Underline everything, I’m a professional in my beloved white shirt
(The National, ‘Squalor Victoria’)

One of the troublespots of shared governance in higher education institutions is the tone to strike in corporate communication with students. Is there a business unit that can stalk them on Facebook without seeming creepy? Who should follow their tweets? What happens to the brand if they’re dissing us to their friends? We don’t even know how to communicate with them officially, given that we’re institutionally hooked on email and they’re … not. But the critical issue is that there’s no coherent corporate “we”, and if there’s one thing that really messes up the social marketing strategy, it’s that academics are also out there on Twitter, Facebook and the rest, and we’re not all so easy to keep on message.

Some of this is oddly like the confusion over dress codes in universities, that do as much as anything to show up that a university campus is really several different workplaces struggling to find a coherent sense of style. Staff at help desks dress and behave like any other bit of public sector bureaucracy, somewhere between the post office and the dole office: neat casual workwear.  More relaxed than the campus bank, say, but a step up from the bar staff.  Then there are workers in uniforms, maintaining the buildings and the grounds and serving food and blowing whistles in the sports centre. The IT staff wear shirts, but not ties. Way backstage are the policy people and administrative staff in on-the-up corporate wear, and somewhere above it all are executives in suits.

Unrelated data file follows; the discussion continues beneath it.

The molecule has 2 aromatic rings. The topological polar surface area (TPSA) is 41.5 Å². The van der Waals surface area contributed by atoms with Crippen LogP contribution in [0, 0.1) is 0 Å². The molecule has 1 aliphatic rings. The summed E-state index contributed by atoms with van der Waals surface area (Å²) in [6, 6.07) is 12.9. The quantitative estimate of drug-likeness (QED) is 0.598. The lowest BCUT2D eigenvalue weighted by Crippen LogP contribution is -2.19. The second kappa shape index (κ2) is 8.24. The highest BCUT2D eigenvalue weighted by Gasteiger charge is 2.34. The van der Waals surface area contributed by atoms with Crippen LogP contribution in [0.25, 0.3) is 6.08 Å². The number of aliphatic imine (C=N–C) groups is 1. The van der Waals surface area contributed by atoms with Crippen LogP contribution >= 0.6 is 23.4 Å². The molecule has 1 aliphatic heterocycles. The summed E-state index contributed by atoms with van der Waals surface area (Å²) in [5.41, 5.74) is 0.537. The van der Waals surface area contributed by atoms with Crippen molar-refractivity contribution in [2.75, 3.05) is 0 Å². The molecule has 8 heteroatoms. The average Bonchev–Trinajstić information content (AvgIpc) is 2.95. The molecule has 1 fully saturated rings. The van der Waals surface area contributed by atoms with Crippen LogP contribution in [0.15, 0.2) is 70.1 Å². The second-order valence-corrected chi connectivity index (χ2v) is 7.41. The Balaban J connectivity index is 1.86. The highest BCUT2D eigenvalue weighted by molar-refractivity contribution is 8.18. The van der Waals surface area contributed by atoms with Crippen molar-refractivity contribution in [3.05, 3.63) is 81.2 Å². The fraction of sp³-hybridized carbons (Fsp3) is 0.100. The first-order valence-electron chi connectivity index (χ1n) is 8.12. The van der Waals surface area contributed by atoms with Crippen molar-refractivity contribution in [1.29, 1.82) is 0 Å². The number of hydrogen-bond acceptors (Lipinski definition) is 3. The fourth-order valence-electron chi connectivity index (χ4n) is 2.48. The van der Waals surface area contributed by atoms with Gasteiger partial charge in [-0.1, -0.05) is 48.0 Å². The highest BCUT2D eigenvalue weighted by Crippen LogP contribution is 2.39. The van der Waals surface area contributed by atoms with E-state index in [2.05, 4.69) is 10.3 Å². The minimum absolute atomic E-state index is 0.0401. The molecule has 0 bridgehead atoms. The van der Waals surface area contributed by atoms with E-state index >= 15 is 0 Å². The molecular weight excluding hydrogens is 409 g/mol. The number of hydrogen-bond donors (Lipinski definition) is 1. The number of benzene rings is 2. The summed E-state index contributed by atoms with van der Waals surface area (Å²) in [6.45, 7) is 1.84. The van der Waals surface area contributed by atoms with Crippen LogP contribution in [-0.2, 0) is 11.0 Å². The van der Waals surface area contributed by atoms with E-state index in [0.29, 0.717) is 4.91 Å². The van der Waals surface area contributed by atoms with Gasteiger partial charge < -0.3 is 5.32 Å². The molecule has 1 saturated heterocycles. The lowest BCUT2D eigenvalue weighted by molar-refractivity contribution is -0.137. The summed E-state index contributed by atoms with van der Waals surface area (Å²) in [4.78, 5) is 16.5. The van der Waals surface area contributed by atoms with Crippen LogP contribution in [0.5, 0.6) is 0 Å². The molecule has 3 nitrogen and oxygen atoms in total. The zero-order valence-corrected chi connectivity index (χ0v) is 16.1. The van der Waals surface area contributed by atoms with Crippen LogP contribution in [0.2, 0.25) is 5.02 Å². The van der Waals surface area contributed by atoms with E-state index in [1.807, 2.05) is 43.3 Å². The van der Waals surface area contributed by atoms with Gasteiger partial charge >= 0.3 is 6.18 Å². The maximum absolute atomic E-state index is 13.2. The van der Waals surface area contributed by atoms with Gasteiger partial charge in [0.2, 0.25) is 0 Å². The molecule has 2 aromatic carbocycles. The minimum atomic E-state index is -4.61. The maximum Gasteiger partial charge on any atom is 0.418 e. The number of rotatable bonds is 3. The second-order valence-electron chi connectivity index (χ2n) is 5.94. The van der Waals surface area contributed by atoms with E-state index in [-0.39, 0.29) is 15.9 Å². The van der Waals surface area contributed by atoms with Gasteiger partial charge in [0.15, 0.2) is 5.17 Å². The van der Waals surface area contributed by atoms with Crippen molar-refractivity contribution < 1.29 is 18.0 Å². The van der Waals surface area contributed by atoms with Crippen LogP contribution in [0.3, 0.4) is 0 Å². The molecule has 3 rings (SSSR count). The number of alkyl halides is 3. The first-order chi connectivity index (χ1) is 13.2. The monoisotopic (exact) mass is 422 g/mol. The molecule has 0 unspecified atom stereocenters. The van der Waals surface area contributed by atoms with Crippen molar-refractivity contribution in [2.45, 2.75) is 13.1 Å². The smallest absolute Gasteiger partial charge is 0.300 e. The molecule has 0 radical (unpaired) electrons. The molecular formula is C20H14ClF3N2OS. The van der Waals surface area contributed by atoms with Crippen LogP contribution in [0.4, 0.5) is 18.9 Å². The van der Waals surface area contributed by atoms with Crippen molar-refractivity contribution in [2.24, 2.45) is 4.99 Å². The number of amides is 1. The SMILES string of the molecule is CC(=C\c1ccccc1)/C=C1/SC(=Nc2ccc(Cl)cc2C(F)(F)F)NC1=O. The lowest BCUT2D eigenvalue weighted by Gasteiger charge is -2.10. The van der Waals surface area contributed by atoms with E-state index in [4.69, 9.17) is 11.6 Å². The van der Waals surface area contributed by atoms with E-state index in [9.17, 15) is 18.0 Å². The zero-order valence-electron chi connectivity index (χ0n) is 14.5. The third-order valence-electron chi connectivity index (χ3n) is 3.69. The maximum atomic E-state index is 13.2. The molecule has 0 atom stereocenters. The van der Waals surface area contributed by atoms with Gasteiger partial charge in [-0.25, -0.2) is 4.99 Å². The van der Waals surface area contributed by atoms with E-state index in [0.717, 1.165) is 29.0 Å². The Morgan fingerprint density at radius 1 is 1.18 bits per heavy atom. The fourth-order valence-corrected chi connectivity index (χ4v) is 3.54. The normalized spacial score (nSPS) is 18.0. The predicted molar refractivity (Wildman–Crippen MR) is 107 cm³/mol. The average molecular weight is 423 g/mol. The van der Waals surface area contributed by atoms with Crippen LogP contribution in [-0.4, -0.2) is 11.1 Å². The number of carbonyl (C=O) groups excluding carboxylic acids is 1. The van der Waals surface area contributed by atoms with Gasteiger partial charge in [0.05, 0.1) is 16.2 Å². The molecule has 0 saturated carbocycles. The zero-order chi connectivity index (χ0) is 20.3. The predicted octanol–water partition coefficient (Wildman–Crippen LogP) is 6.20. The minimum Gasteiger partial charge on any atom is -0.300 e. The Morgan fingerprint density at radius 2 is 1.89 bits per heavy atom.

But out in the Faculties, things get a little wild.  Every day is mufti day, and the messages are breathtakingly mixed, from “This time last year I was still a grad student myself” to all of the efforts to dress up for intermittent dashes to the executive suite.  The beards and elbow patches have mostly gone, but outside the business Faculties, suits are still not common. Students pay close attention to this, and indeed have quite a bit to say about the way we dress, because most of them are working in environments with strong workplace dress codes, including uniforms. So they’re fascinated by what looks like an ad hoc approach to dressing for work across the organisation, and they’re not always sure how to read our particular professionalism, which is the basis of our credibility when talking to them about theirs.

For many academics, on the other hand, the opportunity to go year round without ironing is one of the remaining creative freedoms of the job, like political cartoons on the office door or working at home once in a while. For these modest gains, we continue to overlook the other fairly ordinary aspects of the job, including that most of us use all our holidays to do our research, and that even though we all work evenings and weekends, we’d be genuinely astonished if anyone thought this entitled us to time that might be repaid one day.